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State of the Art Survey of Reference Sources in Film, Television and Radio

Leslie Kane (Librarian/Administrator Institute for Personal & Career Dev. Central Michigan University)

Reference Services Review

ISSN: 0090-7324

Article publication date: 1 January 1977



“Since films attract an audience of millions, the need and appetite for information about them is enormous.” So said Harold Leonard in his introduction to The Film Index published in 1941. The 1970's has produced more than enough — too much — food to satisfy that appetite. In the past five years the number of reference books, in this context defined as encyclopedias, handbooks, directories, dictionaries, indexes and bibliographies, and the astounding number of volumes on individual directors, complete histories, genre history and analysis, published screenplays, critics' anthologies, biographies of actors and actresses, film theory, film technique and production and nostalgia, that have been published is overwhelming. The problem in film scholarship is not too little material but the senseless duplication of materials that already exist and the embarrassing output of items that are poorly or haphazardly researched, or perhaps should not have been written at all.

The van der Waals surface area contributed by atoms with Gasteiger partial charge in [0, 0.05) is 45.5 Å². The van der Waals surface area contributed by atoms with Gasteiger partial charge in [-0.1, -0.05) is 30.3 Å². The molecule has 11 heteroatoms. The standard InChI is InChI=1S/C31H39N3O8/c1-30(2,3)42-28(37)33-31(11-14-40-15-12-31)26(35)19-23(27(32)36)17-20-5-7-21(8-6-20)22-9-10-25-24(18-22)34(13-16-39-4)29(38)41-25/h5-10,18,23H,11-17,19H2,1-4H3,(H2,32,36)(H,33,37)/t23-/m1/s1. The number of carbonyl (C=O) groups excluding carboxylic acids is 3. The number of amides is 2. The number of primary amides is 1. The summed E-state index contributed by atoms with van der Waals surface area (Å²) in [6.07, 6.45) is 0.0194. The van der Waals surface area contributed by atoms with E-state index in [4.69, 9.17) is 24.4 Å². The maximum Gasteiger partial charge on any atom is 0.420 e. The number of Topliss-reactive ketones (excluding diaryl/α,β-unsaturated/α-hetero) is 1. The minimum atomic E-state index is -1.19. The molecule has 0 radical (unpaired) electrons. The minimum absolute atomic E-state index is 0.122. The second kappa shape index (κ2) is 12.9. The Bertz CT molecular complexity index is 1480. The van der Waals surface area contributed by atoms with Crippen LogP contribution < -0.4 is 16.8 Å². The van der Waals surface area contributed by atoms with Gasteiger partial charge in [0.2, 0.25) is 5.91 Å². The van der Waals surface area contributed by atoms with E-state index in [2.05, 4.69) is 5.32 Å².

Kane, L. (1977), "State of the Art Survey of Reference Sources in Film, Television and Radio", Reference Services Review, Vol. 5 No. 1, pp. 11-19.




Copyright © 1977, MCB UP Limited

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